When can you surrender your life insurance policy?

Policies with cash value—most types of permanent life insurance—have some rules about when you can surrender them. Most of these policies will have both surrender periods and surrender fees. Surrender fees are charges taken from the cash value of your plan upon surrendering it. Surrender periods are discussed in detail below, but relate to how long a policy must be active before it can be surrendered.

The longer a policy is active and the more premiums that are paid into it, the larger its cash value will be. So, not only do many plans require that you hold them for a set amount of time before surrendering them, but they are also worth more the longer you keep them active.

Surrender periods

Surrender periods apply to those life insurance policies with a cash value component. With these policies, there is an initial period that must pass before the plan can be surrendered for its cash value — often ten to fifteen years.

While the surrender period is meant to prevent premature surrender, that can still be accomplished if the policyholder decides. However, if a policy is surrendered during this time, there will usually be very high fees associated with it. The closer to the end of the surrender period you are, the lower those fees will be.

“In force”

“In force” is simply an industry way of saying that a policy is active. This means that the premiums are being paid, and the coverage is present. A plan goes into force once it is initiated, and the first premiums have been paid. A policy is no longer in force once it has been surrendered, canceled or otherwise expired (as term life insurance does).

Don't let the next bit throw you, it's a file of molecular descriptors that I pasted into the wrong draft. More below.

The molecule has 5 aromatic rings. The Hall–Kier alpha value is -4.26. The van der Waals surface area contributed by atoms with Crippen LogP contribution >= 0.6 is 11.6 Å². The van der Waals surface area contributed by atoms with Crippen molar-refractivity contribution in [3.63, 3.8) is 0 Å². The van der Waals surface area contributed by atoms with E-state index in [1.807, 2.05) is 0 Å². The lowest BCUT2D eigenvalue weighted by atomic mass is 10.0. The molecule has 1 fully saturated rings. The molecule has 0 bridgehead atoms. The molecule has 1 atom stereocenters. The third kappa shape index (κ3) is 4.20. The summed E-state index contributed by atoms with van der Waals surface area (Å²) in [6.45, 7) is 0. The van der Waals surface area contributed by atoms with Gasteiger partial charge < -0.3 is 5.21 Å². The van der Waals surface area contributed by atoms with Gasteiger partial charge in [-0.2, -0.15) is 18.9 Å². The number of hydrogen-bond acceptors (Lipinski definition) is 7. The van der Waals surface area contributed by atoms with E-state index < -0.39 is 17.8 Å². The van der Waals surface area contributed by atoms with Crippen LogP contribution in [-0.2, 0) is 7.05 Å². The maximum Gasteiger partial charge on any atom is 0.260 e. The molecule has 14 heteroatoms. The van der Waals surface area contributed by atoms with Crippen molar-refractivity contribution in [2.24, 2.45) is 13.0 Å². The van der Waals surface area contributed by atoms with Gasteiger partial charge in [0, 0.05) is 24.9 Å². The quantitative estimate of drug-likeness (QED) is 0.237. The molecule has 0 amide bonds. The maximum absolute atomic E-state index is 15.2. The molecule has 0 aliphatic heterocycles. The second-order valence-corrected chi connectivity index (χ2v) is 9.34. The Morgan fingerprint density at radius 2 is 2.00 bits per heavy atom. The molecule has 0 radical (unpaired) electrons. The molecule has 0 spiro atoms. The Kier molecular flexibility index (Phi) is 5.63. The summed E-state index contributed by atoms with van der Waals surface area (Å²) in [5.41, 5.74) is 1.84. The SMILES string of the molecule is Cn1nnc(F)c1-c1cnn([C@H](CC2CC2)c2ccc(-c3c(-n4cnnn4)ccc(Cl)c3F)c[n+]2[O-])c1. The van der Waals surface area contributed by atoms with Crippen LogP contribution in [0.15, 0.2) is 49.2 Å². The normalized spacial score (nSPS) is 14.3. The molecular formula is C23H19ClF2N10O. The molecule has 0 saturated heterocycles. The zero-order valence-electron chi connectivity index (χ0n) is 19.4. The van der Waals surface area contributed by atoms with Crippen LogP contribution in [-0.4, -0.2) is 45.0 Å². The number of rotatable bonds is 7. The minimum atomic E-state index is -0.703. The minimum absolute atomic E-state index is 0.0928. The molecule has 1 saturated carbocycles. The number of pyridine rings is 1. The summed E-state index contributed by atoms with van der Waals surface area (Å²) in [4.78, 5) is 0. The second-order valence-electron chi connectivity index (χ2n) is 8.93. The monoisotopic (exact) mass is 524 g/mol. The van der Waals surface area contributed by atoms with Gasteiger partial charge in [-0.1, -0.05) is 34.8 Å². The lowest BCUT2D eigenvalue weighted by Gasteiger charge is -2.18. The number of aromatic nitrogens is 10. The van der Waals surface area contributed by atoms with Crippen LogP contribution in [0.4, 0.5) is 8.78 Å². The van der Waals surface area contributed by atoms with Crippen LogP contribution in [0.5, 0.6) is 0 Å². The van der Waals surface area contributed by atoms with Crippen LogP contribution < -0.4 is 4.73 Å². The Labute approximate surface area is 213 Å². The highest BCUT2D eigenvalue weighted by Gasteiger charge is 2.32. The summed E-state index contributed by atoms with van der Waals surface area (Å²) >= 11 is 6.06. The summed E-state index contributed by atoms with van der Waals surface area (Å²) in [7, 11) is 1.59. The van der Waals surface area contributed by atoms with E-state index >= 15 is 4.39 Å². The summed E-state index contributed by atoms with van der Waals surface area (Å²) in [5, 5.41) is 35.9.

The longer a policy is in force, the greater the number of premiums that have been paid into it. With cash value policies, this will contribute to a greater cash value. Being in force for longer will also lead to lower surrender fees on these types of policies.

How to surrender your life insurance

Although steps may vary slightly by provider, these are the typical steps you’ll take to surrender your life insurance policy:

  • Contact your insurance agent and notify them that you would like to surrender your policy. Alternatively, you can visit your insurance company agent in person for this step. They will provide you with a surrender form to fill out and return. These forms can be given in person, sent via mail or even downloaded digitally.
  • Fill out the surrender form and make a copy for personal recordkeeping. This form is your legal permission and request to the company specifying that you wish to surrender your policy. The duplicate is for your records in case there are any mishaps down the line.
  • Mail the form to your insurance company and store the receipt of mail with your copy of the surrender form. These documentations ensure that you have proof that you completed and mailed the form.
  • Confirm that they have received your form once the letter is likely to have been delivered. This call is mostly to keep your policy surrender towards the top of your agent’s to-do list but can also save some time if something went wrong in the mail and they didn’t receive your form.
  • Wait and collect. At this point, there shouldn’t be anything else required of you except for receiving and depositing a check. In some cases, your insurance company may be able to make direct deposits instead.

The takeaway

  • Surrendering your life insurance is a cancellation of the policy.
  • Permanent life insurance policies have a cash value component that can be withdrawn by surrendering the policy.
  • Surrender periods discourage early surrendering of policies through high surrender fees.
  • People should consider surrendering their life insurance if they no longer need it, or can no longer afford it.
  • To initiate the policy surrender process, call your insurance agent and request a surrender form.

All life insurance policies can be surrendered, but only certain ones will come with a cash value. Whole life and universal life policies have investment components that are paid out upon completion or surrender of the plan. Before surrendering any policy, think about what other life insurance options you need to have in place, and consider all fees and other implications prior to initiating the process.